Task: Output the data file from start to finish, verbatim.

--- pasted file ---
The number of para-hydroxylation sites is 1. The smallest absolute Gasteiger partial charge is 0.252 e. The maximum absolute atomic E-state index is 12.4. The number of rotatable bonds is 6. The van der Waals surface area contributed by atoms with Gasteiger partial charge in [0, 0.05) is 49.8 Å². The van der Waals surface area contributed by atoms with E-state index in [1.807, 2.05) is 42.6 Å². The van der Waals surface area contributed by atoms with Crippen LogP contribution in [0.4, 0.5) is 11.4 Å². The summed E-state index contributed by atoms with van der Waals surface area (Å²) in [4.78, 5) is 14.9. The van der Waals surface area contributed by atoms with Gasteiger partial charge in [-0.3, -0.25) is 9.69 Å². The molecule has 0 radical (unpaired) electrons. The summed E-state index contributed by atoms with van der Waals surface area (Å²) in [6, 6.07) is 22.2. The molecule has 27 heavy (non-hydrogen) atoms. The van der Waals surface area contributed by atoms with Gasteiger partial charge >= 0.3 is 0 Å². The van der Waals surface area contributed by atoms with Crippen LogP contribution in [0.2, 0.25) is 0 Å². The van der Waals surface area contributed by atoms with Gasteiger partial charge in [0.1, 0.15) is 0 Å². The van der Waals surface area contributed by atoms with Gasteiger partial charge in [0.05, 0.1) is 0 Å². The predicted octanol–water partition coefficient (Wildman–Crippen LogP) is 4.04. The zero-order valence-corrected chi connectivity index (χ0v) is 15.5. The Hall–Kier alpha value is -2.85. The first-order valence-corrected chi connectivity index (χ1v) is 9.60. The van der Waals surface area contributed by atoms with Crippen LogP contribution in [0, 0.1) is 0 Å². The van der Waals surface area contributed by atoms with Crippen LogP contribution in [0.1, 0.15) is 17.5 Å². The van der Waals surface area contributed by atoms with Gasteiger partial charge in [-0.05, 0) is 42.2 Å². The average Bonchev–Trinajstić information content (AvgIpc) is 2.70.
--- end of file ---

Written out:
The number of para-hydroxylation sites is 1. The smallest absolute Gasteiger partial charge is 0.252 e. The maximum absolute atomic E-state index is 12.4. The number of rotatable bonds is 6. The van der Waals surface area contributed by atoms with Gasteiger partial charge in [0, 0.05) is 49.8 Å². The van der Waals surface area contributed by atoms with E-state index in [1.807, 2.05) is 42.6 Å². The van der Waals surface area contributed by atoms with Crippen LogP contribution in [0.4, 0.5) is 11.4 Å². The summed E-state index contributed by atoms with van der Waals surface area (Å²) in [4.78, 5) is 14.9. The van der Waals surface area contributed by atoms with Gasteiger partial charge in [-0.3, -0.25) is 9.69 Å². The molecule has 0 radical (unpaired) electrons. The summed E-state index contributed by atoms with van der Waals surface area (Å²) in [6, 6.07) is 22.2. The molecule has 27 heavy (non-hydrogen) atoms. The van der Waals surface area contributed by atoms with Gasteiger partial charge >= 0.3 is 0 Å². The van der Waals surface area contributed by atoms with Crippen LogP contribution in [0.2, 0.25) is 0 Å². The van der Waals surface area contributed by atoms with Gasteiger partial charge in [0.1, 0.15) is 0 Å². The van der Waals surface area contributed by atoms with Gasteiger partial charge in [0.05, 0.1) is 0 Å². The predicted octanol–water partition coefficient (Wildman–Crippen LogP) is 4.04. The zero-order valence-corrected chi connectivity index (χ0v) is 15.5. The Hall–Kier alpha value is -2.85. The first-order valence-corrected chi connectivity index (χ1v) is 9.60. The van der Waals surface area contributed by atoms with Crippen LogP contribution in [0, 0.1) is 0 Å². The van der Waals surface area contributed by atoms with Crippen LogP contribution in [0.1, 0.15) is 17.5 Å². The van der Waals surface area contributed by atoms with Gasteiger partial charge in [-0.05, 0) is 42.2 Å². The average Bonchev–Trinajstić information content (AvgIpc) is 2.70.